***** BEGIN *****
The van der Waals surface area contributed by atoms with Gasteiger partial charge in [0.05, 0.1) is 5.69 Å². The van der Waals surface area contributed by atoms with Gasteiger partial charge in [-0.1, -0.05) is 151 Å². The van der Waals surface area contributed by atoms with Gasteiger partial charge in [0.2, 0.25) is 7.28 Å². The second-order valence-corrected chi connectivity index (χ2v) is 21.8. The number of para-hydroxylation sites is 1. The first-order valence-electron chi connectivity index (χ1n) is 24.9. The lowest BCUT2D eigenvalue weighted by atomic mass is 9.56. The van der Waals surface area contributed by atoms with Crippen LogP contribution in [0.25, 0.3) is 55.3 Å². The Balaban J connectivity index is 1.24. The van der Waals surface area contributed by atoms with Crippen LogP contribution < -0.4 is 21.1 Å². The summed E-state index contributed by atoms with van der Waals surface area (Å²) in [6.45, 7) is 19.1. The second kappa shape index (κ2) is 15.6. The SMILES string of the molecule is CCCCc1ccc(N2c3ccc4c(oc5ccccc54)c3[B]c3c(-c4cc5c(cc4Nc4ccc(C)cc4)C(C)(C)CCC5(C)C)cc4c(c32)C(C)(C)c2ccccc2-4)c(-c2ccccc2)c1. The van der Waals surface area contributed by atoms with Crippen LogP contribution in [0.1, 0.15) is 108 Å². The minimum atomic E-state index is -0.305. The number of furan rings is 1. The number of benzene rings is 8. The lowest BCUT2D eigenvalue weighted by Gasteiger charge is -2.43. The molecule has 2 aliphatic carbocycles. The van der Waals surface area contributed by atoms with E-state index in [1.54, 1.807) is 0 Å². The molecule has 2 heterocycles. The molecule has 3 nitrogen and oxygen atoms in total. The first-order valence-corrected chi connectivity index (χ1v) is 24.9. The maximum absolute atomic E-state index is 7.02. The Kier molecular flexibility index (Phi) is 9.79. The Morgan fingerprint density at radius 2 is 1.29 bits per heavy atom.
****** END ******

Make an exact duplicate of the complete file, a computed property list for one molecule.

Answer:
The van der Waals surface area contributed by atoms with Gasteiger partial charge in [0.05, 0.1) is 5.69 Å². The van der Waals surface area contributed by atoms with Gasteiger partial charge in [-0.1, -0.05) is 151 Å². The van der Waals surface area contributed by atoms with Gasteiger partial charge in [0.2, 0.25) is 7.28 Å². The second-order valence-corrected chi connectivity index (χ2v) is 21.8. The number of para-hydroxylation sites is 1. The first-order valence-electron chi connectivity index (χ1n) is 24.9. The lowest BCUT2D eigenvalue weighted by atomic mass is 9.56. The van der Waals surface area contributed by atoms with Crippen LogP contribution in [0.25, 0.3) is 55.3 Å². The Balaban J connectivity index is 1.24. The van der Waals surface area contributed by atoms with Crippen LogP contribution < -0.4 is 21.1 Å². The summed E-state index contributed by atoms with van der Waals surface area (Å²) in [6.45, 7) is 19.1. The second kappa shape index (κ2) is 15.6. The SMILES string of the molecule is CCCCc1ccc(N2c3ccc4c(oc5ccccc54)c3[B]c3c(-c4cc5c(cc4Nc4ccc(C)cc4)C(C)(C)CCC5(C)C)cc4c(c32)C(C)(C)c2ccccc2-4)c(-c2ccccc2)c1. The van der Waals surface area contributed by atoms with Crippen LogP contribution in [0.1, 0.15) is 108 Å². The minimum atomic E-state index is -0.305. The number of furan rings is 1. The number of benzene rings is 8. The lowest BCUT2D eigenvalue weighted by Gasteiger charge is -2.43. The molecule has 2 aliphatic carbocycles. The van der Waals surface area contributed by atoms with E-state index in [1.54, 1.807) is 0 Å². The molecule has 2 heterocycles. The molecule has 3 nitrogen and oxygen atoms in total. The first-order valence-corrected chi connectivity index (χ1v) is 24.9. The maximum absolute atomic E-state index is 7.02. The Kier molecular flexibility index (Phi) is 9.79. The Morgan fingerprint density at radius 2 is 1.29 bits per heavy atom.